suggest that homeschooling is a successful educational method
for participating students.
Federal and state
policymakers should protect all families' right to educate their
children at home and implement policies to enable more families to
homeschool their children in the future.
Dan Lips is Education Analyst
and Evan Feinberg is a former Research Assistant in the Domestic
Policy Studies Department at The Heritage Foundation.
 National Center for Education
Statistics, "Homeschooling in the United States."
 For a discussion of the
history of homeschooling in education, see Andrew J. Coulson,
Market Education: The Unknown History (New Brunswick, N.J.:
Transaction Publishers, 1999), pp. 119-122.
 National Center for Education
Statistics, "Homeschooling in the United States," p. 3, Table
 Ray, "Research Facts on
 National Center for
Education Statistics, "Homeschooling in the United States," p. 28,
 Ibid., p. 27, Table
 Ibid., p. 13, Table
 Lawrence M. Rudner,
"Scholastic Achievement and Demographic Characteristics of Home
School Students in 1998," University of Maryland, March 23,
 Paul Jones and Gene
Gloeckner, "First-Year College Performance: A Study of Home School
Graduates and Traditional School Graduates," The Journal of
College Admissions, Vol. 183 (Spring 2004), pp. 17-20.
 For example, see Caroline
Hoxby, "If Families Matter Most, Where Do Schools Come in?" Chap. 5
in Terry M. Moe, ed., A Primer on American Schools
(Stanford, Calif.: Hoover Press, 2001), at www.hoover.org/publications/books/3009196.html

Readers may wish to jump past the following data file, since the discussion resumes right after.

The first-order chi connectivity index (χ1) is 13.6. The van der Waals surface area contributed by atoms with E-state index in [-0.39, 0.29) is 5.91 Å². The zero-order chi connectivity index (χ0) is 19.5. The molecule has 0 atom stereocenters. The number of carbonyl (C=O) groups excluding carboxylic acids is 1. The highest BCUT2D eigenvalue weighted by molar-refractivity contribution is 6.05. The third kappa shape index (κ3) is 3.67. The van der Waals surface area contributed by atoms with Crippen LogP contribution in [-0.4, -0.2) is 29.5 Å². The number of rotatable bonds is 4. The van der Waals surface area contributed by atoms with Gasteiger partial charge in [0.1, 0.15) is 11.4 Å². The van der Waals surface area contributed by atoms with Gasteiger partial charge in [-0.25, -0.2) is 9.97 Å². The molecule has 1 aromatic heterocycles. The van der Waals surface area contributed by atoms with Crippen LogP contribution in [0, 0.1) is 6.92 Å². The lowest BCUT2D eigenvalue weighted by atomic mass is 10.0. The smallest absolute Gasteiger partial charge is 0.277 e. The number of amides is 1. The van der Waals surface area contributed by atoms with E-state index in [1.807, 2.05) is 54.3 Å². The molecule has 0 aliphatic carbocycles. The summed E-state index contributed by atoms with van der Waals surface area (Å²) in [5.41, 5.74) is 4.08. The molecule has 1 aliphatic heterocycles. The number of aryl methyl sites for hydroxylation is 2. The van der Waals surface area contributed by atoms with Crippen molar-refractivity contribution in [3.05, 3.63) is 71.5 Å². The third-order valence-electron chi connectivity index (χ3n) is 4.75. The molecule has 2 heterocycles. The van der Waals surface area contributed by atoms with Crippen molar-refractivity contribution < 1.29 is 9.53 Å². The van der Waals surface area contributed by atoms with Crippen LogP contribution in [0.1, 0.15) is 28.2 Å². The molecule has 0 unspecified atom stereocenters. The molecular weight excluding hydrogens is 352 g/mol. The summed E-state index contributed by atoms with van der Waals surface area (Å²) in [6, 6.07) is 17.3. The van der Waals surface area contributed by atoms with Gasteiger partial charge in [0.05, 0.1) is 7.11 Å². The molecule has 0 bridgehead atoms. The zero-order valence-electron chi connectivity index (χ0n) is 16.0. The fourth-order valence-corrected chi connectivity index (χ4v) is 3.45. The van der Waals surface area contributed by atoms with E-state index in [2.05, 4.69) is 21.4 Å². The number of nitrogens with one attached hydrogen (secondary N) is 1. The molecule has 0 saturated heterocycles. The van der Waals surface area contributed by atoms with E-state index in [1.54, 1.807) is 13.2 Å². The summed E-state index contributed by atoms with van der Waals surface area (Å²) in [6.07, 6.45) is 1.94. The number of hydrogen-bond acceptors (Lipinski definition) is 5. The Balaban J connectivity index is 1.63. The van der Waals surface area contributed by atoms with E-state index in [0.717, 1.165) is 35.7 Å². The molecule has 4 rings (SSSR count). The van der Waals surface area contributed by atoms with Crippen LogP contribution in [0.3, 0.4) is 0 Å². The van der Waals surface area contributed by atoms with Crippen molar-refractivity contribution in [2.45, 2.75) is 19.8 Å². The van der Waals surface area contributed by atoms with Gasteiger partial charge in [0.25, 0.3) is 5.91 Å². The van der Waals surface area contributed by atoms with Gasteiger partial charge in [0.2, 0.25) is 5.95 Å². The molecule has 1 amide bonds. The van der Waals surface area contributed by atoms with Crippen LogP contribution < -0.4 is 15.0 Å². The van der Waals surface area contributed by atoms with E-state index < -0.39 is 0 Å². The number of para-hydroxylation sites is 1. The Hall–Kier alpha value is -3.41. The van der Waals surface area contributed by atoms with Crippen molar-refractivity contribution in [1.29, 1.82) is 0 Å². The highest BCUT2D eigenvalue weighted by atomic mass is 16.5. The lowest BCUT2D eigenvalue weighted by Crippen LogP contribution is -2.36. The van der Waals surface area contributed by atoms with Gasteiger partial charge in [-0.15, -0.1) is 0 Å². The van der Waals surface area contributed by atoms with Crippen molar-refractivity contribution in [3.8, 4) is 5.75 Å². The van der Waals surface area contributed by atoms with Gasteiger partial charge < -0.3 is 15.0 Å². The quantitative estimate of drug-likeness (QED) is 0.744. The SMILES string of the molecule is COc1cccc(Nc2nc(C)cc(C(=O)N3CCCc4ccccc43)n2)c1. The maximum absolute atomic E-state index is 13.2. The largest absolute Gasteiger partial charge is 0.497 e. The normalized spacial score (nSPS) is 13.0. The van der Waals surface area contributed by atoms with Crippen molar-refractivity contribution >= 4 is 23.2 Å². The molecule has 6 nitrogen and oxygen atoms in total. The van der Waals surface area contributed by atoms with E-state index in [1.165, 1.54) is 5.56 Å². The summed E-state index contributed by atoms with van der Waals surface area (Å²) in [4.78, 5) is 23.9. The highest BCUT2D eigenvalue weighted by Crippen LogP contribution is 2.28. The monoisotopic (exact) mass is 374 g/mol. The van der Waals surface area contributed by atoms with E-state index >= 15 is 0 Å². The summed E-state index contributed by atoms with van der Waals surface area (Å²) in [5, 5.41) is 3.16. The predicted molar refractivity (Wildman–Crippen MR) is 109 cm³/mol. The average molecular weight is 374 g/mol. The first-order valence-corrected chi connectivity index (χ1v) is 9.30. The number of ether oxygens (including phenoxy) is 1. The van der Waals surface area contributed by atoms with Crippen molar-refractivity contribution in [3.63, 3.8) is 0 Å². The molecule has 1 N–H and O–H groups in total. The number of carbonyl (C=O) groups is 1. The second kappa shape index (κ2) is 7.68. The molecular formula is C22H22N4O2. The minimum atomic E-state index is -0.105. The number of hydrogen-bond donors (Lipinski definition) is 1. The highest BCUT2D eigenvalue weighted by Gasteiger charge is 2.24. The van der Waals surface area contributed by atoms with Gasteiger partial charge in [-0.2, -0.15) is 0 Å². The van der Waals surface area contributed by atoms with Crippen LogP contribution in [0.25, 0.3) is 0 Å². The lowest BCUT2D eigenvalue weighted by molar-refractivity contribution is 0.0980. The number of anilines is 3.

(March 28, 2008).
 For a discussion of the
fiscal savings from students transferring out of public schools,
see Susan L. Aud, "School Choice by the Numbers: The Fiscal Effect
of School Choice Programs, 1990-2006," Milton and Rose D. Friedman
Foundation, April 2007, at www.friedmanfoundation.org/friedman/downloadFile.do?id=243
(March 28, 2008).
 National Center for
Education Statistics, "Homeschooling in the United States," p. 3,
 As of March 31, 2008.
 For more information,
visit K12, Web site, at www.K12.com (March 28, 2008).
 National Christian
Forensics and Communications Association, Web site, at www.ncfca.org (April
 National Center for
Education Statistics, "Distance Education Courses for Public
Elementary and Secondary School Students: 2002-03," NCES-2005-010,
U.S. Department of Education, Institute of Education Sciences,
March 2005, at /static/reportimages/C7B76CFFFCB0F738466CBFC97CFB0A76.pdf
(October 25, 2007).